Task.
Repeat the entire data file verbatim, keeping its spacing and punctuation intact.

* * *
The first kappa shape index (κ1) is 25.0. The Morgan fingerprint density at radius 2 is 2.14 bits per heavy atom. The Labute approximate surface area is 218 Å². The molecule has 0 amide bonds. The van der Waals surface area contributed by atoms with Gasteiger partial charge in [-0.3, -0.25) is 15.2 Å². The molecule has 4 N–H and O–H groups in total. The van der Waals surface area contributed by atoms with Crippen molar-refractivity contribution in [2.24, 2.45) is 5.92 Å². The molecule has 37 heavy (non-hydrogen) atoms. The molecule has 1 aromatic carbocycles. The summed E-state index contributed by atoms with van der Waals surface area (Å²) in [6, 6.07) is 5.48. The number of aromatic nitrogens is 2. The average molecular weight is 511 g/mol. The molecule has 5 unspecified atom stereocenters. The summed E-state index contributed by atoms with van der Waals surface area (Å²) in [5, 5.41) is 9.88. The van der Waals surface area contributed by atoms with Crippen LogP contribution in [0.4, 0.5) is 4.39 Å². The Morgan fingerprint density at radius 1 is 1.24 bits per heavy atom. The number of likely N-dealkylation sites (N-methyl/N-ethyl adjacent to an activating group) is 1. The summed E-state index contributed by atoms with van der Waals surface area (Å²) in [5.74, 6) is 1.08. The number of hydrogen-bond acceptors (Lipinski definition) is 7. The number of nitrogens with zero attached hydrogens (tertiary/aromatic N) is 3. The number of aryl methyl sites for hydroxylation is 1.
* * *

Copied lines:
The first kappa shape index (κ1) is 25.0. The Morgan fingerprint density at radius 2 is 2.14 bits per heavy atom. The Labute approximate surface area is 218 Å². The molecule has 0 amide bonds. The van der Waals surface area contributed by atoms with Gasteiger partial charge in [-0.3, -0.25) is 15.2 Å². The molecule has 4 N–H and O–H groups in total. The van der Waals surface area contributed by atoms with Crippen molar-refractivity contribution in [2.24, 2.45) is 5.92 Å². The molecule has 37 heavy (non-hydrogen) atoms. The molecule has 1 aromatic carbocycles. The summed E-state index contributed by atoms with van der Waals surface area (Å²) in [6, 6.07) is 5.48. The number of aromatic nitrogens is 2. The average molecular weight is 511 g/mol. The molecule has 5 unspecified atom stereocenters. The summed E-state index contributed by atoms with van der Waals surface area (Å²) in [5, 5.41) is 9.88. The van der Waals surface area contributed by atoms with Crippen LogP contribution in [0.4, 0.5) is 4.39 Å². The Morgan fingerprint density at radius 1 is 1.24 bits per heavy atom. The number of likely N-dealkylation sites (N-methyl/N-ethyl adjacent to an activating group) is 1. The summed E-state index contributed by atoms with van der Waals surface area (Å²) in [5.74, 6) is 1.08. The number of hydrogen-bond acceptors (Lipinski definition) is 7. The number of nitrogens with zero attached hydrogens (tertiary/aromatic N) is 3. The number of aryl methyl sites for hydroxylation is 1.